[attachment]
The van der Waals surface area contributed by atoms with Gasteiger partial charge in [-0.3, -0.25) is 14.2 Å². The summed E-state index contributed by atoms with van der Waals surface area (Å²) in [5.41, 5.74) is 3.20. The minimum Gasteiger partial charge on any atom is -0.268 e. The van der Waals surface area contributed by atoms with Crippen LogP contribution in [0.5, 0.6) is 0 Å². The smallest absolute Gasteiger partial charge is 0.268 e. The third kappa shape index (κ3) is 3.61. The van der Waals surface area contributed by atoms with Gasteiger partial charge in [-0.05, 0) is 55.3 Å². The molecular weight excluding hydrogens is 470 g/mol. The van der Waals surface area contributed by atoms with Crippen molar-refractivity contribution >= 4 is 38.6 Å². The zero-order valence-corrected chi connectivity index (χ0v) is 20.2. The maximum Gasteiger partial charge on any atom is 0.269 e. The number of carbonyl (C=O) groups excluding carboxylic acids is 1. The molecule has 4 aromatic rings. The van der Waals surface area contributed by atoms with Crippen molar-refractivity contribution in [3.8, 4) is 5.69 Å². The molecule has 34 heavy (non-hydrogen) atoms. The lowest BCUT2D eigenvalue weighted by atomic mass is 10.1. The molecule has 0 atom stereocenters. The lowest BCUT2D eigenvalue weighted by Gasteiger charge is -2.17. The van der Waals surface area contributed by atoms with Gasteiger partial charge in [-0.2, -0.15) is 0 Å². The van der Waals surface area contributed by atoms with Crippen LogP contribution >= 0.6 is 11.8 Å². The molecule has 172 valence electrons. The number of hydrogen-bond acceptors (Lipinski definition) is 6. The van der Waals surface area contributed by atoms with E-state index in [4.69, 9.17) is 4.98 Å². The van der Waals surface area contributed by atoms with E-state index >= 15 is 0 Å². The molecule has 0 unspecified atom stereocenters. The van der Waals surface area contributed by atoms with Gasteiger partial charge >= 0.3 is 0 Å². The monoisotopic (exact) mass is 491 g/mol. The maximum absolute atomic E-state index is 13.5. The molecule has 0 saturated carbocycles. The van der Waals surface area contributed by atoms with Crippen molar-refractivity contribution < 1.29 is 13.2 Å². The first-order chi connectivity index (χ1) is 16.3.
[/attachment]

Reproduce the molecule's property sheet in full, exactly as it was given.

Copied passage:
The van der Waals surface area contributed by atoms with Gasteiger partial charge in [-0.3, -0.25) is 14.2 Å². The summed E-state index contributed by atoms with van der Waals surface area (Å²) in [5.41, 5.74) is 3.20. The minimum Gasteiger partial charge on any atom is -0.268 e. The van der Waals surface area contributed by atoms with Crippen LogP contribution in [0.5, 0.6) is 0 Å². The smallest absolute Gasteiger partial charge is 0.268 e. The third kappa shape index (κ3) is 3.61. The van der Waals surface area contributed by atoms with Gasteiger partial charge in [-0.05, 0) is 55.3 Å². The molecular weight excluding hydrogens is 470 g/mol. The van der Waals surface area contributed by atoms with Crippen molar-refractivity contribution >= 4 is 38.6 Å². The zero-order valence-corrected chi connectivity index (χ0v) is 20.2. The maximum Gasteiger partial charge on any atom is 0.269 e. The number of carbonyl (C=O) groups excluding carboxylic acids is 1. The molecule has 4 aromatic rings. The van der Waals surface area contributed by atoms with Crippen molar-refractivity contribution in [3.8, 4) is 5.69 Å². The molecule has 34 heavy (non-hydrogen) atoms. The lowest BCUT2D eigenvalue weighted by atomic mass is 10.1. The molecule has 0 atom stereocenters. The lowest BCUT2D eigenvalue weighted by Gasteiger charge is -2.17. The van der Waals surface area contributed by atoms with Gasteiger partial charge in [-0.2, -0.15) is 0 Å². The van der Waals surface area contributed by atoms with Crippen LogP contribution >= 0.6 is 11.8 Å². The molecule has 172 valence electrons. The number of hydrogen-bond acceptors (Lipinski definition) is 6. The van der Waals surface area contributed by atoms with E-state index in [4.69, 9.17) is 4.98 Å². The van der Waals surface area contributed by atoms with E-state index >= 15 is 0 Å². The molecule has 0 unspecified atom stereocenters. The van der Waals surface area contributed by atoms with Gasteiger partial charge >= 0.3 is 0 Å². The monoisotopic (exact) mass is 491 g/mol. The maximum absolute atomic E-state index is 13.5. The molecule has 0 saturated carbocycles. The van der Waals surface area contributed by atoms with Crippen molar-refractivity contribution < 1.29 is 13.2 Å². The first-order chi connectivity index (χ1) is 16.3.